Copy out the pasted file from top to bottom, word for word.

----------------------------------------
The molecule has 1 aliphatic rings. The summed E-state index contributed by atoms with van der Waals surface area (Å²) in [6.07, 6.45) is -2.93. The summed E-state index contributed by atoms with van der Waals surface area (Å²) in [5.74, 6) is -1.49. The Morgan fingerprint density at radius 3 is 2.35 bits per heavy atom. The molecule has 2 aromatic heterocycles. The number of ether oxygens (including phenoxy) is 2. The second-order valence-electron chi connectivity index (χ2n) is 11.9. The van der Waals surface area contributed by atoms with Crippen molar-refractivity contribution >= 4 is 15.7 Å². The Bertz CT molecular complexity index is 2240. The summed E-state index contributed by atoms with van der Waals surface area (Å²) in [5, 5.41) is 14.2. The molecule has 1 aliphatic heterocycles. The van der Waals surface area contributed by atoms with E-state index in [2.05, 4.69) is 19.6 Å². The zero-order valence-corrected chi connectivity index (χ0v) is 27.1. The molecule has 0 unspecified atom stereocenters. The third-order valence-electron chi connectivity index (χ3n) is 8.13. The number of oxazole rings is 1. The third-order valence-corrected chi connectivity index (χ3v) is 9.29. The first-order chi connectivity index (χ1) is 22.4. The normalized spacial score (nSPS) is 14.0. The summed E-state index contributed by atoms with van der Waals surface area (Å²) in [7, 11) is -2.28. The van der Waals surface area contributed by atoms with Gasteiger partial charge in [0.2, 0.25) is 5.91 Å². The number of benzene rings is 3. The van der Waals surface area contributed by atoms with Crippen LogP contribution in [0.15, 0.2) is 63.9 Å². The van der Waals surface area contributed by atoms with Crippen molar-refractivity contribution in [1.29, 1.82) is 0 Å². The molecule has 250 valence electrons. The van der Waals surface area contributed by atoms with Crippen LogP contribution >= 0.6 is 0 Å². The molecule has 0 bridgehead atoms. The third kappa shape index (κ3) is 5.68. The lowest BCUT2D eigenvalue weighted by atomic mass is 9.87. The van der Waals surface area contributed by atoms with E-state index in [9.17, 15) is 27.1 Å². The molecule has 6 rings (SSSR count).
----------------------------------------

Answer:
The molecule has 1 aliphatic rings. The summed E-state index contributed by atoms with van der Waals surface area (Å²) in [6.07, 6.45) is -2.93. The summed E-state index contributed by atoms with van der Waals surface area (Å²) in [5.74, 6) is -1.49. The Morgan fingerprint density at radius 3 is 2.35 bits per heavy atom. The molecule has 2 aromatic heterocycles. The number of ether oxygens (including phenoxy) is 2. The second-order valence-electron chi connectivity index (χ2n) is 11.9. The van der Waals surface area contributed by atoms with Crippen molar-refractivity contribution >= 4 is 15.7 Å². The Bertz CT molecular complexity index is 2240. The summed E-state index contributed by atoms with van der Waals surface area (Å²) in [5, 5.41) is 14.2. The molecule has 1 aliphatic heterocycles. The van der Waals surface area contributed by atoms with E-state index in [2.05, 4.69) is 19.6 Å². The zero-order valence-corrected chi connectivity index (χ0v) is 27.1. The molecule has 0 unspecified atom stereocenters. The third-order valence-electron chi connectivity index (χ3n) is 8.13. The number of oxazole rings is 1. The third-order valence-corrected chi connectivity index (χ3v) is 9.29. The first-order chi connectivity index (χ1) is 22.4. The normalized spacial score (nSPS) is 14.0. The summed E-state index contributed by atoms with van der Waals surface area (Å²) in [7, 11) is -2.28. The van der Waals surface area contributed by atoms with Gasteiger partial charge in [0.2, 0.25) is 5.91 Å². The number of benzene rings is 3. The van der Waals surface area contributed by atoms with Crippen LogP contribution in [0.15, 0.2) is 63.9 Å². The van der Waals surface area contributed by atoms with Crippen molar-refractivity contribution in [1.29, 1.82) is 0 Å². The molecule has 250 valence electrons. The van der Waals surface area contributed by atoms with Crippen LogP contribution >= 0.6 is 0 Å². The molecule has 0 bridgehead atoms. The third kappa shape index (κ3) is 5.68. The lowest BCUT2D eigenvalue weighted by atomic mass is 9.87. The van der Waals surface area contributed by atoms with E-state index in [9.17, 15) is 27.1 Å². The molecule has 6 rings (SSSR count).